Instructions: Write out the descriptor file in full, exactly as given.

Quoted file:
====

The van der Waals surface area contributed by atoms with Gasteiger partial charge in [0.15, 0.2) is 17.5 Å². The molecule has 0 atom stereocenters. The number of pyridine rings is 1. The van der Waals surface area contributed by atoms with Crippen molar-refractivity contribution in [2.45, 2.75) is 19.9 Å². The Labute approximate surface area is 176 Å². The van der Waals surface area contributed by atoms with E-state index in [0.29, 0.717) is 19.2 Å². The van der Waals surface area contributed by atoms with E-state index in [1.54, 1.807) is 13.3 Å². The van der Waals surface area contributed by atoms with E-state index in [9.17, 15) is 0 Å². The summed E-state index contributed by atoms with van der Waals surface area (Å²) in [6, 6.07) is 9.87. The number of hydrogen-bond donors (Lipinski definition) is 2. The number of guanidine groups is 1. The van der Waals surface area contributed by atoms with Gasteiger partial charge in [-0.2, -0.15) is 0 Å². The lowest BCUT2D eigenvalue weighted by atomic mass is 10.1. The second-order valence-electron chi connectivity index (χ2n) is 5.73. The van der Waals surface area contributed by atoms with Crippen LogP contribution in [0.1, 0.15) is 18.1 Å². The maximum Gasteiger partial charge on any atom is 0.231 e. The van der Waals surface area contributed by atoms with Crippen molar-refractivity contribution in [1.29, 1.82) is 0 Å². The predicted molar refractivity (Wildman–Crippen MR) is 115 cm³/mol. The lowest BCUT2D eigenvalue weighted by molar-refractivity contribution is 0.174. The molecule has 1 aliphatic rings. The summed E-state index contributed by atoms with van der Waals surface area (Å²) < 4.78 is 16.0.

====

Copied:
The van der Waals surface area contributed by atoms with Gasteiger partial charge in [0.15, 0.2) is 17.5 Å². The molecule has 0 atom stereocenters. The number of pyridine rings is 1. The van der Waals surface area contributed by atoms with Crippen molar-refractivity contribution in [2.45, 2.75) is 19.9 Å². The Labute approximate surface area is 176 Å². The van der Waals surface area contributed by atoms with E-state index in [0.29, 0.717) is 19.2 Å². The van der Waals surface area contributed by atoms with E-state index in [1.54, 1.807) is 13.3 Å². The van der Waals surface area contributed by atoms with E-state index in [9.17, 15) is 0 Å². The summed E-state index contributed by atoms with van der Waals surface area (Å²) in [6, 6.07) is 9.87. The number of hydrogen-bond donors (Lipinski definition) is 2. The number of guanidine groups is 1. The van der Waals surface area contributed by atoms with Gasteiger partial charge in [-0.2, -0.15) is 0 Å². The lowest BCUT2D eigenvalue weighted by atomic mass is 10.1. The second-order valence-electron chi connectivity index (χ2n) is 5.73. The van der Waals surface area contributed by atoms with Crippen LogP contribution in [0.1, 0.15) is 18.1 Å². The maximum Gasteiger partial charge on any atom is 0.231 e. The van der Waals surface area contributed by atoms with Crippen molar-refractivity contribution in [1.29, 1.82) is 0 Å². The predicted molar refractivity (Wildman–Crippen MR) is 115 cm³/mol. The lowest BCUT2D eigenvalue weighted by molar-refractivity contribution is 0.174. The molecule has 1 aliphatic rings. The summed E-state index contributed by atoms with van der Waals surface area (Å²) < 4.78 is 16.0.